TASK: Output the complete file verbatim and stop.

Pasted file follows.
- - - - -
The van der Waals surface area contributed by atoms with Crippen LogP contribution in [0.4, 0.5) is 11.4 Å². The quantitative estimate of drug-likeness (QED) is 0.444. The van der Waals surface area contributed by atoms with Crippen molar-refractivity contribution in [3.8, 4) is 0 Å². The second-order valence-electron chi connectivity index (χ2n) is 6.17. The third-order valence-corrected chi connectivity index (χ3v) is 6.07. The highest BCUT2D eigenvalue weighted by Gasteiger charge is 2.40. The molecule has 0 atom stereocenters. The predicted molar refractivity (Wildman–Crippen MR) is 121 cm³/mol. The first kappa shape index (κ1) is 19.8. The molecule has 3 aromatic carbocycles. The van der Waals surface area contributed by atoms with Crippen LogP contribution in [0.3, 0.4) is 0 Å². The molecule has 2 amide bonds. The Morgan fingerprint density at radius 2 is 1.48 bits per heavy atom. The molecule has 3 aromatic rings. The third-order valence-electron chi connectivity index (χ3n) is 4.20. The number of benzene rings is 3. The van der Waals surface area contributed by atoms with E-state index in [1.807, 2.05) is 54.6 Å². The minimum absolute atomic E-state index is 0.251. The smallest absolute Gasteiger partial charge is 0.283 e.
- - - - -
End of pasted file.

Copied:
The van der Waals surface area contributed by atoms with Crippen LogP contribution in [0.4, 0.5) is 11.4 Å². The quantitative estimate of drug-likeness (QED) is 0.444. The van der Waals surface area contributed by atoms with Crippen molar-refractivity contribution in [3.8, 4) is 0 Å². The second-order valence-electron chi connectivity index (χ2n) is 6.17. The third-order valence-corrected chi connectivity index (χ3v) is 6.07. The highest BCUT2D eigenvalue weighted by Gasteiger charge is 2.40. The molecule has 0 atom stereocenters. The predicted molar refractivity (Wildman–Crippen MR) is 121 cm³/mol. The first kappa shape index (κ1) is 19.8. The molecule has 3 aromatic carbocycles. The van der Waals surface area contributed by atoms with Crippen LogP contribution in [0.3, 0.4) is 0 Å². The molecule has 2 amide bonds. The Morgan fingerprint density at radius 2 is 1.48 bits per heavy atom. The molecule has 3 aromatic rings. The third-order valence-electron chi connectivity index (χ3n) is 4.20. The number of benzene rings is 3. The van der Waals surface area contributed by atoms with E-state index in [1.807, 2.05) is 54.6 Å². The minimum absolute atomic E-state index is 0.251. The smallest absolute Gasteiger partial charge is 0.283 e.